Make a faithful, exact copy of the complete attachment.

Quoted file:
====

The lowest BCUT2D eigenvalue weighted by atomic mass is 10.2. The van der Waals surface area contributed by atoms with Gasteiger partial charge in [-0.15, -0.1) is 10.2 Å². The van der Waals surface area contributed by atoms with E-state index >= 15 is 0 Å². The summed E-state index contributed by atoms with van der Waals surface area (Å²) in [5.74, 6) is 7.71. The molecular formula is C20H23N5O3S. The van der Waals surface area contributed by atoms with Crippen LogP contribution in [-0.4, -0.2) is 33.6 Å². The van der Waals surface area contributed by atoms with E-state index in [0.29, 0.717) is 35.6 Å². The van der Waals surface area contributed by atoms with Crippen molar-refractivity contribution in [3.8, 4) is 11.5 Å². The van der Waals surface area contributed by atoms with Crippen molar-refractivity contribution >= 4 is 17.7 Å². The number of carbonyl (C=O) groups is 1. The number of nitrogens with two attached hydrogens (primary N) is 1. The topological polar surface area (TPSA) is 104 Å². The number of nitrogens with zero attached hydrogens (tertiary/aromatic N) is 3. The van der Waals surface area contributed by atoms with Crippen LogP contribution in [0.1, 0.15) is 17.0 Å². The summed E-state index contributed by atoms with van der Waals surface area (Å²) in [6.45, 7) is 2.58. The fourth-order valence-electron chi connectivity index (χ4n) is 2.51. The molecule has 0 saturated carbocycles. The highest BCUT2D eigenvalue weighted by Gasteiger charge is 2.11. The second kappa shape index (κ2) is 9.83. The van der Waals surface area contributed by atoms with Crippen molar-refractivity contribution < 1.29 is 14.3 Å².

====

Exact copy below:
The lowest BCUT2D eigenvalue weighted by atomic mass is 10.2. The van der Waals surface area contributed by atoms with Gasteiger partial charge in [-0.15, -0.1) is 10.2 Å². The van der Waals surface area contributed by atoms with E-state index >= 15 is 0 Å². The summed E-state index contributed by atoms with van der Waals surface area (Å²) in [5.74, 6) is 7.71. The molecular formula is C20H23N5O3S. The van der Waals surface area contributed by atoms with Crippen LogP contribution in [-0.4, -0.2) is 33.6 Å². The van der Waals surface area contributed by atoms with E-state index in [0.29, 0.717) is 35.6 Å². The van der Waals surface area contributed by atoms with Crippen molar-refractivity contribution in [3.8, 4) is 11.5 Å². The van der Waals surface area contributed by atoms with Crippen molar-refractivity contribution >= 4 is 17.7 Å². The number of carbonyl (C=O) groups is 1. The number of nitrogens with two attached hydrogens (primary N) is 1. The topological polar surface area (TPSA) is 104 Å². The number of nitrogens with zero attached hydrogens (tertiary/aromatic N) is 3. The van der Waals surface area contributed by atoms with Crippen LogP contribution in [0.1, 0.15) is 17.0 Å². The summed E-state index contributed by atoms with van der Waals surface area (Å²) in [6.45, 7) is 2.58. The fourth-order valence-electron chi connectivity index (χ4n) is 2.51. The molecule has 0 saturated carbocycles. The highest BCUT2D eigenvalue weighted by Gasteiger charge is 2.11. The second kappa shape index (κ2) is 9.83. The van der Waals surface area contributed by atoms with Crippen molar-refractivity contribution < 1.29 is 14.3 Å².